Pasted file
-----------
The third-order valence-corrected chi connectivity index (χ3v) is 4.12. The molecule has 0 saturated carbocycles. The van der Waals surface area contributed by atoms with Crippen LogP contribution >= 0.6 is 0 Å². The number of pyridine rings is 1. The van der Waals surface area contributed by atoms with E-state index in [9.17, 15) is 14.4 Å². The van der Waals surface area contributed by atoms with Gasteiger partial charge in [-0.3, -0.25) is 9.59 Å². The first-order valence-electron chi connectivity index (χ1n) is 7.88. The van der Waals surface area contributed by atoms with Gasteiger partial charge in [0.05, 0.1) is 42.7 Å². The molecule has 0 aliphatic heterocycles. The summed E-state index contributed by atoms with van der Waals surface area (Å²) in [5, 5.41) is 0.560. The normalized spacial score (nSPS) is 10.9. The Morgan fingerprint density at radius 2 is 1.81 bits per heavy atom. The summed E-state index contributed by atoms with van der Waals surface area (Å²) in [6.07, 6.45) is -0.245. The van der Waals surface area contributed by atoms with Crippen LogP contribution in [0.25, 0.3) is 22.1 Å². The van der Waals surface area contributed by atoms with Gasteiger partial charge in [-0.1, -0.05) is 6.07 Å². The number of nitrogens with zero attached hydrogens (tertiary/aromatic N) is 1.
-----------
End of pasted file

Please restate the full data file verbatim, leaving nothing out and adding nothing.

The third-order valence-corrected chi connectivity index (χ3v) is 4.12. The molecule has 0 saturated carbocycles. The van der Waals surface area contributed by atoms with Crippen LogP contribution >= 0.6 is 0 Å². The number of pyridine rings is 1. The van der Waals surface area contributed by atoms with E-state index in [9.17, 15) is 14.4 Å². The van der Waals surface area contributed by atoms with Gasteiger partial charge in [-0.3, -0.25) is 9.59 Å². The first-order valence-electron chi connectivity index (χ1n) is 7.88. The van der Waals surface area contributed by atoms with Gasteiger partial charge in [0.05, 0.1) is 42.7 Å². The molecule has 0 aliphatic heterocycles. The summed E-state index contributed by atoms with van der Waals surface area (Å²) in [5, 5.41) is 0.560. The normalized spacial score (nSPS) is 10.9. The Morgan fingerprint density at radius 2 is 1.81 bits per heavy atom. The summed E-state index contributed by atoms with van der Waals surface area (Å²) in [6.07, 6.45) is -0.245. The van der Waals surface area contributed by atoms with Crippen LogP contribution in [0.25, 0.3) is 22.1 Å². The van der Waals surface area contributed by atoms with Gasteiger partial charge in [-0.1, -0.05) is 6.07 Å². The number of nitrogens with zero attached hydrogens (tertiary/aromatic N) is 1.